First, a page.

• March 27, 2018

7 Tips to Help You Upsell in Sales

Closing a sale is one thing, but what happens if there are multiple things you can sell to a customer? This is the art of upselling. Knowing how and when to approach a customer to upsell is full of nuanced moments that a salesperson can make advantageous. Don’t get left behind when you have the opportunity to upsell.

Here are seven tips and tricks the sales pros use when upselling:

1. Know Your Customer (And Their Needs)

It is always important to know your customer, but when it comes to upselling, knowing your customer and their needs can open new avenues to upsell. Let’s say, for instance, that a customer has just purchased your product or service, we’ll say some application that will help them better organize their sales reps (like Spiro’s proactive relationship management platform), but you have additional products that could help solve some of their other issues. If you know what their needs are ahead of time, you can work the upsell right into your original pitch, giving them the option, which you can hard-sell to them later.

2. Use Customer Loyalty to Your Advantage

According to Jill Griffin, author of the book Customer Loyalty, the probability of selling to an existing customer is 60 to 70%, meaning that if you already have a loyal customer, chances are they are going to trust you because of your established relationship with them. Which will likely result in additional sales with that customer.

Customer loyalty is highly sought after by brands, as every customer counts, and those who do repeat business with a brand builds that loyalty. If the question is how loyal do you want your customers to be, the real question is what can you be doing for your customers to build that loyalty? Whether it’s your branded marketing efforts or your face-to-face customer interactions, you have to give customers a reason to be loyal to your brand if you want them to keep doing more business with you.

3. Bundle Me This, Batman!

One of the most popular ways to upsell is to bundle your products or services. Customers appreciate the bundle because it typically includes a variety of products or services designed to meet their needs. For a quick trip down Nostalgia Lane, who remembers the bundled software packs that were available for PCs in the 90s? That was the epitome of the bundling craze.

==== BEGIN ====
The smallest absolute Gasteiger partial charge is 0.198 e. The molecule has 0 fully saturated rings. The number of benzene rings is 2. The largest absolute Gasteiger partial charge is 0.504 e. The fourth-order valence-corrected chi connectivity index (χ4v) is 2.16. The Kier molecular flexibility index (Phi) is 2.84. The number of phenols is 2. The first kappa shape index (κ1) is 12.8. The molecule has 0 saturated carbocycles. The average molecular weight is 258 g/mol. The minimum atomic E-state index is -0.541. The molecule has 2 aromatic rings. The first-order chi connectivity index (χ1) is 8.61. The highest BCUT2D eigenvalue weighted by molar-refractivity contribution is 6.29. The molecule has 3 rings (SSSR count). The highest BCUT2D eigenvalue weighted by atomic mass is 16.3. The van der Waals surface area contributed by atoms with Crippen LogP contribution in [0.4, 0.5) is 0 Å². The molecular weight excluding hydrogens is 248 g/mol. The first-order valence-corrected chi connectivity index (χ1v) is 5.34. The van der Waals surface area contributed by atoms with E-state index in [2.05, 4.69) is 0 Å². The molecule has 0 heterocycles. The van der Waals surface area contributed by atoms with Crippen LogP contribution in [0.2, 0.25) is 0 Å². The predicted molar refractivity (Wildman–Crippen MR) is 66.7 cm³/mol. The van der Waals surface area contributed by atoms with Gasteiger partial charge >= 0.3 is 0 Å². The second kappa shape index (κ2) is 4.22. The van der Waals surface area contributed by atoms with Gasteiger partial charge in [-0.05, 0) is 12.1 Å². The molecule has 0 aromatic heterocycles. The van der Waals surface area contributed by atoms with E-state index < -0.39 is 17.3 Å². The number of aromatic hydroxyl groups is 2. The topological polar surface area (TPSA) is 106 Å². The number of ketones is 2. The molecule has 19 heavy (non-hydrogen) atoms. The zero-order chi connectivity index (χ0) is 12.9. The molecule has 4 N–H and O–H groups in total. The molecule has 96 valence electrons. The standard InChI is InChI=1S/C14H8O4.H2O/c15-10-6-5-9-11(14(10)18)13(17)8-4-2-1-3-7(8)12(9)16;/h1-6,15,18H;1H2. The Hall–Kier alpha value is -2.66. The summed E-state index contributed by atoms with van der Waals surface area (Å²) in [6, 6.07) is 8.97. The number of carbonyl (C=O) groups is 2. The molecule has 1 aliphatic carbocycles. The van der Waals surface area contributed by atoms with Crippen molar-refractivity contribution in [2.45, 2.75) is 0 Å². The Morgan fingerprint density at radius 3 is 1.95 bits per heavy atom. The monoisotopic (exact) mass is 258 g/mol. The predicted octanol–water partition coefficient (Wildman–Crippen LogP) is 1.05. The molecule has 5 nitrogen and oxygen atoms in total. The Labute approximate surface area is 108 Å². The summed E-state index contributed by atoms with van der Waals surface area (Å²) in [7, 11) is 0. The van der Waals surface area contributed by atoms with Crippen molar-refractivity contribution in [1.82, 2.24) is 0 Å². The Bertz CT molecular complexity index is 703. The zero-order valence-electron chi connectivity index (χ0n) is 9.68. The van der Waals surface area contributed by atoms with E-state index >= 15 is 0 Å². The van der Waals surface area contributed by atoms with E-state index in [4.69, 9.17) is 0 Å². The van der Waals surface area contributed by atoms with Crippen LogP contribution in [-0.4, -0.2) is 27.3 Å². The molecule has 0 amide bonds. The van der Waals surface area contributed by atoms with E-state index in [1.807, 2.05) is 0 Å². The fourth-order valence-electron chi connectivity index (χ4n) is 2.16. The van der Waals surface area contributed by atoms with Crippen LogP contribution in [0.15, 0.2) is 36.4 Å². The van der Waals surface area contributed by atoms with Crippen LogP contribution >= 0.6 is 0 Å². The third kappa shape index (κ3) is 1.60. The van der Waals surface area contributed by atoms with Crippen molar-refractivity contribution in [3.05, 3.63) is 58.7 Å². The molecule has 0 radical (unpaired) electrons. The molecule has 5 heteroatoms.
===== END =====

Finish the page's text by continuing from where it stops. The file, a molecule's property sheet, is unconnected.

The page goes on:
In today’s terms, bundling can include entire products or services separate from an initial purchase to discounts on additional products or services. The most ubiquitous contemporary bundle deals belong to the telecommunications companies. Any way you slice it, bundles are still a huge part of upselling, and it doesn’t look like it’s going away anytime soon. If you can upsell using a bundle, go for it. They are generally easy sells, especially to loyal customers.

4. Adhere to the 25% Rule

According to multiple sources including Business.com, a general rule of thumb to follow is to never upsell anything beyond 25% of the original item’s cost. For example, if the customer purchases something at $100, the item you try to upsell them should not exceed $125. This keeps the customer from an initial sticker shock (say, if you tried to upsell them on something priced at $200). It’s likely that they’ll pass on something that is twice the cost of their original purchase.

5. Know the Difference Between Upselling and Cross-selling

This one can be tricky because the terms “upsell” and “cross-sell” are used interchangeably, and many mistake one for the other. So which is it? Upselling is when you are trying to include additional purchases into the original purchase, whereas cross-selling is when you are trying to sell additional items in conjunction with the original sale.

Despite the nuances, you have to know when it’s the right time to use each. This also goes back to knowing your customer. The better you know what they need, the better you can assess what products or services to either upsell or cross-sell to them. So, just to be clear, upselling is getting upgrades, and cross-selling is suggesting additional items to purchase.

6. Be Urgent, But Not Pushy

This is important to remember because it is also a fine line that can easily be crossed. You want to make sure that the customer is given a sense of urgency, or is offered some sort of limited promotional offer, that makes them consider the upgraded or additional purchase. This is where you need to finesse your customer, feel them out, and try to find any type of need you can fulfill with your offers.

Learn how to read customers’ body language signals to become more effective at testing boundaries in the sales meeting room, and soon you’ll be upselling like nobody’s business. An urgent message doesn’t need to be “sold” if it’s valuable to the customer.

7. Assume the Best

This part is easy. You simply walk into the room exuding confidence and assuming that the customer already wants to buy the upsell. You may even include it in your sales pitch. You assume that they want it, so that when you talk up the product or service to the customer, you’re invested in the idea of them purchasing the upsell, and thus you’ll close that sale down with a side of upsell. Everybody wins! Granted you don’t want to come across as cocky, or else the customer could turn the other way, you have to be assumptive in this situation. Roll the dice. You can’t win if you don’t play the game.